Only a month ago, Don E. Wilson would have balked at paying $2.98 a gallon for gasoline.

But he practically screeched to a halt when he spotted that price on the billboard of a Shell station in Manassas.

"It was like 'Oh, wow! Gas for under $3!' " said Wilson, a senior scientist at the Smithsonian Museum of Natural History, as he topped off the tank of his Prius yesterday. "It was so exciting. . . . It's all relative, I guess."

In isolated pockets of the Washington region, gasoline prices dipped below $3 a gallon this week for the first time since they crossed that barrier after Hurricane Katrina hit. The storm reduced the flow of the Gulf Coast region's pipelines and refineries, crippling supplies and causing spikes in gas prices nationwide.

Finding gas under $3 a gallon in the D.C. area is still difficult. While prices fell below an average $3 a gallon this weekend in 30 states, the price in the District remained among the highest in the nation, averaging $3.35 on Sunday night, up one cent from Friday morning, according to the latest numbers from the AAA. Maryland and Virginia fared better, though prices remained well above the $3 mark. In Maryland, prices dropped to $3.19 from $3.23 and in Virginia they dropped to $3.02 from $3.09, AAA said.

The Energy Department yesterday reported that the average national price dropped to nearly $2.96 a gallon, more than 11 cents lower than a week earlier.

For those who have tracked down gas under $3 a gallon in the area, the reaction has ranged from restrained optimism to outright glee. Suddenly, prices that once sent consumers clamoring for government investigations now seem acceptable, and even reasonable, to motorists reeling from the sticker shock of just a week earlier.

Erik Gordon, a marketing professor at Johns Hopkins University, compared the reaction to the old joke about the college kid who tells his father he got arrested for selling drugs. Then just about the time the dad is about to hit the floor, his son says: "Just kidding. Can I borrow $100?"

The gas price hike, and the ensuing drops, have had the same effect on the consumer psyche. "The under-$3 price is much more acceptable to us because we were scared to death about the higher price going even higher," Gordon said.

Motorists could be in for further declines in pump prices because the price of crude oil and the wholesale price of gasoline have been dropping, analysts said. Those prices are now lower than they were before Hurricane Katrina.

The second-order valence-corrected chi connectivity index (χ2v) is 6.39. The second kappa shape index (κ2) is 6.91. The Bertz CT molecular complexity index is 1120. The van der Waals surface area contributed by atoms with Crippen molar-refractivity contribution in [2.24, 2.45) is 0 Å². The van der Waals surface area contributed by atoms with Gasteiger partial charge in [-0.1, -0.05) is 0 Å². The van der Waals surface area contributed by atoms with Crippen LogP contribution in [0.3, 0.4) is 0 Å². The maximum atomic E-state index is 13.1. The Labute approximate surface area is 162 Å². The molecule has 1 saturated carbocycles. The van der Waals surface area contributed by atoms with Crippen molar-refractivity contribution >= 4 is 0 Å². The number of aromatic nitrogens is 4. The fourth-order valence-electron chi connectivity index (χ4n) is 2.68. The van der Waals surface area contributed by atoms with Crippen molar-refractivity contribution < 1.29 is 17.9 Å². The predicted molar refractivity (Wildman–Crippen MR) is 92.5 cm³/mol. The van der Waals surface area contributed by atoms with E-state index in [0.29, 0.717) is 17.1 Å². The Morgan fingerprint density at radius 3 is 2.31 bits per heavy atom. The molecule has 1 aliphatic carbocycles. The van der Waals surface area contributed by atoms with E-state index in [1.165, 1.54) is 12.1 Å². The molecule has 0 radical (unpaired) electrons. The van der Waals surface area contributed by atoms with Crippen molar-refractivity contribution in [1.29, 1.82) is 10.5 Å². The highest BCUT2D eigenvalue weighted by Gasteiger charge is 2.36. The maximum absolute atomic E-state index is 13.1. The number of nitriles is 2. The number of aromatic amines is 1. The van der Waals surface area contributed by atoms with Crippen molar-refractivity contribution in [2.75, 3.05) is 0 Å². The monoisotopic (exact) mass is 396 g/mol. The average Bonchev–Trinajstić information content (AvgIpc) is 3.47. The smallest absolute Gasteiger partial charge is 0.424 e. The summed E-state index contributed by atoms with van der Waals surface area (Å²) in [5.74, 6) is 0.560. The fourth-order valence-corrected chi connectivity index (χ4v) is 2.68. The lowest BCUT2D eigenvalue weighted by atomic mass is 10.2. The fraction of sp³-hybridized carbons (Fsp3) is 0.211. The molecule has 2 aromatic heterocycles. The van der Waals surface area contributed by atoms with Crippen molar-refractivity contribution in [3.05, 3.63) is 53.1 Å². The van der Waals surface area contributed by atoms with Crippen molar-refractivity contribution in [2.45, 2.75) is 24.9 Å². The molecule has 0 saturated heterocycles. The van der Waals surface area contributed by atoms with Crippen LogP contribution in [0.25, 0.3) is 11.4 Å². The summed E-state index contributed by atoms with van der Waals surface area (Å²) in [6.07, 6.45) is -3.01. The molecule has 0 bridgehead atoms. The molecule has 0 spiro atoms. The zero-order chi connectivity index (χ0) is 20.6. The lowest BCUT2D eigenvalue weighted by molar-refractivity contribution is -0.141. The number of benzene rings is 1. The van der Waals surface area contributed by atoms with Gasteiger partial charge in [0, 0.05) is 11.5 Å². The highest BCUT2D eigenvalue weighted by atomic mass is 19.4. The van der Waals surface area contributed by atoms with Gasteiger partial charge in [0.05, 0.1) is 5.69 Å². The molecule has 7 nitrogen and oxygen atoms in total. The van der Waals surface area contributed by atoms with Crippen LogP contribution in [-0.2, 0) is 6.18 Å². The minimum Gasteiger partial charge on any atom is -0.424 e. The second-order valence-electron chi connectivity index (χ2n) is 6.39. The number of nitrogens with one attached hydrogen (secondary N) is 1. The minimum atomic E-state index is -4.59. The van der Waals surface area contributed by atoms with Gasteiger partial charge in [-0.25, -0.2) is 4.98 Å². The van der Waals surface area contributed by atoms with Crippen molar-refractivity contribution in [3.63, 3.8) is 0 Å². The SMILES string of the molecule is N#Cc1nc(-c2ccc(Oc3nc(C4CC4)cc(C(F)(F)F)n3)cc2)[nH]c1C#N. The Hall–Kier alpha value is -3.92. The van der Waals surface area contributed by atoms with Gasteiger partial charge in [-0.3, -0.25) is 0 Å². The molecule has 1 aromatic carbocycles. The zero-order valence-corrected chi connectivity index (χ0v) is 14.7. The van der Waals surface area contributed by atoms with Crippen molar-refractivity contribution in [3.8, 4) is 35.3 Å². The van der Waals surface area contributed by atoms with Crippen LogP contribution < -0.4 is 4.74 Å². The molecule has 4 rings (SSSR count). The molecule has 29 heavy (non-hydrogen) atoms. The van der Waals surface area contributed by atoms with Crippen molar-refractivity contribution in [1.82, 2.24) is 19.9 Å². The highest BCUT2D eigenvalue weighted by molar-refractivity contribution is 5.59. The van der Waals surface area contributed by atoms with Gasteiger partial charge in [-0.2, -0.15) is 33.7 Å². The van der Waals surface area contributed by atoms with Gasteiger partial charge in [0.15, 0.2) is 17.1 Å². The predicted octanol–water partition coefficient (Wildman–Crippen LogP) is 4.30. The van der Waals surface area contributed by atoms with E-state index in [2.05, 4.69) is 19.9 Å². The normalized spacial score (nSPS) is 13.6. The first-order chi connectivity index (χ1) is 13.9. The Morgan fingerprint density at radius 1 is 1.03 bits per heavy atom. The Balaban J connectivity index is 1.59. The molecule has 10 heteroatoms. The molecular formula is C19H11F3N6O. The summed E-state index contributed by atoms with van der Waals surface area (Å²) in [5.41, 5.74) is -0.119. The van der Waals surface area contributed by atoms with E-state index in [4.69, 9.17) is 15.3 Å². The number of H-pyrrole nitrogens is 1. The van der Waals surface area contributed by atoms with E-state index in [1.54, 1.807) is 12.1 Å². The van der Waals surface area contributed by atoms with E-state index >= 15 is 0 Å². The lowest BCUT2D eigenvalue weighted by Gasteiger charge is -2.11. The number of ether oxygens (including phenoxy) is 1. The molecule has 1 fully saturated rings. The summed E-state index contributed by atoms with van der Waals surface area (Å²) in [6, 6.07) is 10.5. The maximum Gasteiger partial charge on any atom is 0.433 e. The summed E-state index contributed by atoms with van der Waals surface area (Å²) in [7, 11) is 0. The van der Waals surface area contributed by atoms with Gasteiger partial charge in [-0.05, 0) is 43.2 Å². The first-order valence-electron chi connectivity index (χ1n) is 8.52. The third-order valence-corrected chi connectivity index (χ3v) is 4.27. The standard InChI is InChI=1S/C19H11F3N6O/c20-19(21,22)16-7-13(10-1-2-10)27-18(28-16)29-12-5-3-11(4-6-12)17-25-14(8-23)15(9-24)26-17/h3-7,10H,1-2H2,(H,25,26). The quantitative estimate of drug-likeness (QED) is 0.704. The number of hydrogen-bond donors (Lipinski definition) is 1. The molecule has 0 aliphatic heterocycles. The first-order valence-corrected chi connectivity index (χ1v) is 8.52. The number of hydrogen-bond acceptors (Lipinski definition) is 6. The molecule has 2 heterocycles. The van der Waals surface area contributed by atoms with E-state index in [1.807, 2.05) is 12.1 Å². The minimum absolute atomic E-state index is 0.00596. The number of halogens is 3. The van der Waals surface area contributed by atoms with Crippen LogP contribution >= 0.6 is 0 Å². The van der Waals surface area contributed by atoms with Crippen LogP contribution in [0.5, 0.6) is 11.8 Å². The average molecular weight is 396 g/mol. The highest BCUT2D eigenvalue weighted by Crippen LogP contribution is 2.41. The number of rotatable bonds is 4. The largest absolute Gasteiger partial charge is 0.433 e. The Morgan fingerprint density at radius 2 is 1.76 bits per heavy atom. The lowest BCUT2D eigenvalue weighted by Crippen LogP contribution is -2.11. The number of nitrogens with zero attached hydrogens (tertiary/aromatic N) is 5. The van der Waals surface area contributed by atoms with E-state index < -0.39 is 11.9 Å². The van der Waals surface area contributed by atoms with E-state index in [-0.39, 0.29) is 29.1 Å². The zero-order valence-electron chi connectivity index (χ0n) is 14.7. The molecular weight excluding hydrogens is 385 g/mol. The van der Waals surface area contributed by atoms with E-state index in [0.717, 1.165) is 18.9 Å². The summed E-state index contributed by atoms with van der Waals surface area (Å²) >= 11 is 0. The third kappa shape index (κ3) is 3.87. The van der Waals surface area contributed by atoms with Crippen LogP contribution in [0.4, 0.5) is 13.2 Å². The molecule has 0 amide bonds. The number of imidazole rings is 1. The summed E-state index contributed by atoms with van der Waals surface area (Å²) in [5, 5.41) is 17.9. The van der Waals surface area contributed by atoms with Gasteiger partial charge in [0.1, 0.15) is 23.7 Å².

U.S. benchmark crude oil for October delivery closed on the New York Mercantile Exchange at $63.34 a barrel, down 74 cents.

Prices are creeping down partly because a group of industrialized countries opened emergency oil and gasoline reserves to add supply and moderate prices, which analysts said is having its desired affect. Also, some of the damage caused by the hurricane to oil and gasoline supplies has been repaired.

They are also dropping because of the blend of gasoline now on the market. In parts of the country, including most of the Washington area, the government requires a special blend of less-polluting but more expensive gasoline to be used during the summer months, said Douglas N. MacIntyre, a senior oil market analyst at the Energy Department's Energy Information Administration.

Normally, these areas are allowed to sell a less expensive winter grade gasoline starting Sept. 15. But after Katrina, the government allowed some areas to use winter-grade gasoline earlier.

"But we're not back to normal," said Ronald J. Planting, an economist at the American Petroleum Institute, an oil industry trade group. "We still have four major refineries that are not operating, and that's still putting a big crimp in the supply."

Kassandra Bremont, the comptroller of a group that owns 17 gas stations in Maryland, feels that crimp. Some of her stations still are not getting the gas deliveries they expected. And as long as supply is scarce, those stations will try to ward off sales by keeping prices high.

But at least one of her stations, in Easton, is poised to begin selling gas at $2.99 per gallon, Bremont said yesterday afternoon.

So why aren't prices dropping all over along with the price of crude oil and the price of wholesale gas?

"Greed," conceded Bremont. "Should we give a penny back or can we put it back in our pocket for just a little longer? For the prices to go down, there has to be a competitive reason for it."

But Peggy Trant is pleased at least some stations are giving a penny back. At a Sunoco in Manassas, where regular gas is now selling at $2.95, she filled up the tank of her Hyundai.

"I never thought it would come down below $3 again," said Trant. "I thought they (the oil companies) would see that people are paying more than $3 and stick with it."

Staff writer Justin Blum contributed to this report.